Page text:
Olive oil fraud: 5 ways to know if the product you buy is genuine

Olive oil fraud: 5 ways to know if the product you buy is genuine


The European Commission included olive oil in a list of adulterated products.


Nobody likes to feel cheated.

There are times when our own ignorance about the products that we buy plays a trick on us, and others in which manufacturers take advantage of the circumstances to sell “jack-o-the-box”, as sometimes happens with olive oil.

Since the olives are picked from the tree, until they reach the supermarket shelf, there is a long production chain.

“Fraud in the olive oil market has been around for a long time,” says Susan Testa, director of culinary innovation at the Italian production company Bellucci.

“It can be mixed with other types of oil,” he adds, without the label noticing.

There are organisms that regulate the sale of the product, such as the International Olive Council, which sets a series of chemical and organoleptic properties (related to the sensations that the oil produces to the taster, considering the color, flavor, texture and aroma) and specific methods of study.

But, despite the controls, the fraudulent actions persist . The European Commission included olive oil in a list of adulterated products and in February of this year the Food Inspection Agency of Canada (CFIA for its acronym in English), warned that poor harvests of olives can cause an increase in fraudulent oils this year.


Olive oil
Copyright of the GETTY IMAGES image
Image caption The label must include the date on which the olives were harvested.

The situation could get even more complicated, given that the production in Italy has fallen precipitously due to the spread of the Xylella Fastidiosa bacterium and the bad weather conditions.

To detect if the olive oil you buy is genuine, Susana Romera, technical director of the Higher School of Olive Oil (ESAO), in Spain, gives you five recommendations that can be useful when choosing a product.

Step 1

Check that the olive oil you are going to buy has last names. If it does not say “virgin” or “extra” on the label, it’s probably a mixture.

The extra virgin oil (or extra virgin, depending on the country) is the highest category, which will cost you a little more, but it’s worth it.

Step 2

Look on the label for the date when the olives were harvested. If it appears, it means that the company has some seriousness.

And obviously it is better that the date is as recent as possible. For example, if you are going to buy now, it would be good to say “campaign 2018-2019” on the harvest date.

This way you know that the olives are fresh and this year.

Step 3

Woman in a supermarket


Copyright of the GETTY IMAGES imageImage caption Canadian authorities warned that poor harvests may cause an increase in fraudulent oils this year.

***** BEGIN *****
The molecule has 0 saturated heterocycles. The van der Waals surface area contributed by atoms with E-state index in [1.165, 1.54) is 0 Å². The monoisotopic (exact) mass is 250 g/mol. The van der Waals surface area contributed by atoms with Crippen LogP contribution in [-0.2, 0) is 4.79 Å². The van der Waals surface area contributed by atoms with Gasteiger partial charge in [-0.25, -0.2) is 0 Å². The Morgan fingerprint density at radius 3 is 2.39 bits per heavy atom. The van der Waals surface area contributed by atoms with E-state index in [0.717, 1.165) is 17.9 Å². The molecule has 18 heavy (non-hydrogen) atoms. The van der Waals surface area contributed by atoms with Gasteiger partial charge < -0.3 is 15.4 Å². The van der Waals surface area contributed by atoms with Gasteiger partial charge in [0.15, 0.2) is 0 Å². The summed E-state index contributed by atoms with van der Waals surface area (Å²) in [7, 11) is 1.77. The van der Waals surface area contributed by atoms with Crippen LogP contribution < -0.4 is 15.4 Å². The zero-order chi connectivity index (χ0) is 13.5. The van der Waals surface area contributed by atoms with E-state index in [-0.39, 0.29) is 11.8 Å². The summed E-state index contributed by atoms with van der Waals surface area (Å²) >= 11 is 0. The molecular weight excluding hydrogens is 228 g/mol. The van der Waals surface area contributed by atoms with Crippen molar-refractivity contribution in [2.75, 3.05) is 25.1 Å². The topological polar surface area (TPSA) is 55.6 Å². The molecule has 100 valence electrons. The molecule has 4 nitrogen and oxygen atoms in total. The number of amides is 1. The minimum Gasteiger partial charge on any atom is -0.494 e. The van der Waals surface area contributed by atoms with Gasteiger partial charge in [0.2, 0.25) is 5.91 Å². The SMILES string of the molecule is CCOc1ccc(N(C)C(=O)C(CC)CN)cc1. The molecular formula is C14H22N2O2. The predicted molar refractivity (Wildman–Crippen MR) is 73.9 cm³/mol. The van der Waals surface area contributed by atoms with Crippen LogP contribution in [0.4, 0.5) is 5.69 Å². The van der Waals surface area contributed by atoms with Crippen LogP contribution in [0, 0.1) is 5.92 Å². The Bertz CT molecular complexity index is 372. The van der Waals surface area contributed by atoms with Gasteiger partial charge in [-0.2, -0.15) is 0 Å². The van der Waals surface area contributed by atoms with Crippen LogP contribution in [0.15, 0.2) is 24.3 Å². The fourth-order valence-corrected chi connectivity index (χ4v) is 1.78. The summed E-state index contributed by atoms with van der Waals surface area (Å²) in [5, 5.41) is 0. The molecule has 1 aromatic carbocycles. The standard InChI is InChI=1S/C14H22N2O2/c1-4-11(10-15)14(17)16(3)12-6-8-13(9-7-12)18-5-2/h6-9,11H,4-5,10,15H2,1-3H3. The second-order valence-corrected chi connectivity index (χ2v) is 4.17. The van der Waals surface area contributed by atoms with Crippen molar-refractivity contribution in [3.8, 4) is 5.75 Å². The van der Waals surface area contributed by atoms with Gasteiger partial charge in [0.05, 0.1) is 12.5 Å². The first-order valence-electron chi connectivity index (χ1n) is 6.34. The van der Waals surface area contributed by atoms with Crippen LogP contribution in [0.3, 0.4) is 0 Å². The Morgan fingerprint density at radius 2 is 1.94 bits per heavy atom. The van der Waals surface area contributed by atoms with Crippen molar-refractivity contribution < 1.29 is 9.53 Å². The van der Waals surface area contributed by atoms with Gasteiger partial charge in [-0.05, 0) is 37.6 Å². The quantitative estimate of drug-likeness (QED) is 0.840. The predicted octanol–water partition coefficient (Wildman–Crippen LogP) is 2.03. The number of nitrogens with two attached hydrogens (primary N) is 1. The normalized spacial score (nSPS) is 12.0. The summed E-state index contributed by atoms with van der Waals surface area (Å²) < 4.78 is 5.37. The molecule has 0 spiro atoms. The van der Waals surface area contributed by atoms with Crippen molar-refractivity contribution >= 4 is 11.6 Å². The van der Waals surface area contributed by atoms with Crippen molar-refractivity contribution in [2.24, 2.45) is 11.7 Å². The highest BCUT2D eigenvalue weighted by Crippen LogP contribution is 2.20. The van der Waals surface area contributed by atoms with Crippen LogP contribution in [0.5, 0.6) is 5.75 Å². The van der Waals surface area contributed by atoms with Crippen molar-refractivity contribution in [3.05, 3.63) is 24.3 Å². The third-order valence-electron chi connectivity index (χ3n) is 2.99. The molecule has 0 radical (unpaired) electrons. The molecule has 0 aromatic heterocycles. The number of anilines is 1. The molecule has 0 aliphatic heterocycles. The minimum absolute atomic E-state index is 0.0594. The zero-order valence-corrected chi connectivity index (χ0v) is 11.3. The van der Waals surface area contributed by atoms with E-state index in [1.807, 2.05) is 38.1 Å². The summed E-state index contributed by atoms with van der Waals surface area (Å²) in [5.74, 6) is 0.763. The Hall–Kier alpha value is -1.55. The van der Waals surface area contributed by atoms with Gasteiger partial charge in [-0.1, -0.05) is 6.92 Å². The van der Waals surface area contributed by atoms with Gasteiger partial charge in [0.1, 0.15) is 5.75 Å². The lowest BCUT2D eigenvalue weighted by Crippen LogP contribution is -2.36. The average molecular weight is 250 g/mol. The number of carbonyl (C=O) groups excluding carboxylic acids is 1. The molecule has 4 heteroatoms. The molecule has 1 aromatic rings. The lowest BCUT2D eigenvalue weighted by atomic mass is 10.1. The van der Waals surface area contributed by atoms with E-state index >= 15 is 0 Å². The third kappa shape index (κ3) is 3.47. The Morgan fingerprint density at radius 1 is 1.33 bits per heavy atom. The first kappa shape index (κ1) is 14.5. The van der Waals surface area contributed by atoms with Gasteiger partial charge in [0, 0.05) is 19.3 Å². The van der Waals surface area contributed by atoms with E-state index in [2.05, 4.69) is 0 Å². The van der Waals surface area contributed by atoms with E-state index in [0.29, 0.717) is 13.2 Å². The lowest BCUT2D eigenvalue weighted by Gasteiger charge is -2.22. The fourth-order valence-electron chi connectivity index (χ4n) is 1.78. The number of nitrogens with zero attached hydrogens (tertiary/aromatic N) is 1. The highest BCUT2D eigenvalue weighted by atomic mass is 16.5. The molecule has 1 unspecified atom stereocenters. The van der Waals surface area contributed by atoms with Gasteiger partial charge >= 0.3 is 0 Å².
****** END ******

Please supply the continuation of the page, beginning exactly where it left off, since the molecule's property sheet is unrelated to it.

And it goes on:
Look in the bottle with what type of olives the oil was made. It may be monovarietal (of a single variety), or it may be a blend , that is, a mixture of different varieties of olives.

In either case it is fine. It is good that the label includes the variety, because that is how they are telling us that they are using olives and not other fats.

For this same reason, it is necessary to read well that it does not carry anything of mixture with other fats.

Step 4

The price of virgin olive oil or extra must have a reasonable level. If it is too low, do not trust too much.


Olive oil
Copyright of the GETTY IMAGES image
Image caption Look in the bottle with what type of olives the oil was made.

Making olive oil carries a cost, and if it has a very low value, you should be suspicious.

Step 5

This last step is not possible without opening the bottle. The virgin olive oil or extra authentic, must have aromas that remember the nature, like fruit, grass, grass, flowers … depending on the variety. But in no case should have anomalous or unpleasant aromas.

Other experts add some tips, such as making sure the bottle is dark glass(because it maintains the quality of the product better) or that it clearly indicates the place of origin, instead of using subterfuges such as highlighting the country from which it was imported.

Some experts also propose to check that the bottle indicates the degree of acidity. The best oils have the least amount of acidity (ideally less than 0.8 degrees).

“Fraud is a reality”

In the last five years, the climate in the Mediterranean region has affected production, causing a rise in prices, followed by a decrease in consumption.


Olive oil
Copyright of the GETTY IMAGES image
Image caption A price too low is a warning signal.

In fact, according to the International Olive Council, there was a drop in the global consumption of olive oil close to 6% in the period 2016-2017, while in Europe the fall reached 12%.

Precisely this type of circumstances, could open space for some producers to modify the composition of their products.

“Fraud in the olive oil market worldwide is a reality,” says Romera.

“In the measure that the final consumer or the population does not know the quality of a product, the companies will always try to sell you the minimum quality at the maximum price”.

However, the expert says that there is an ” increasingly rigorous  traceability of the entire production chain of the oils that reach the supermarkets.

And although recent harvests have not been the best, some analysts project better times for the industry.

According to consultancy Hexa Research, the global olive oil market will surpass US $ 11,000 in 2025, with strong demand from countries such as Australia, Japan, India, China and the United States, where millennials are leading the consumption engine of this product.

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Rava Desk

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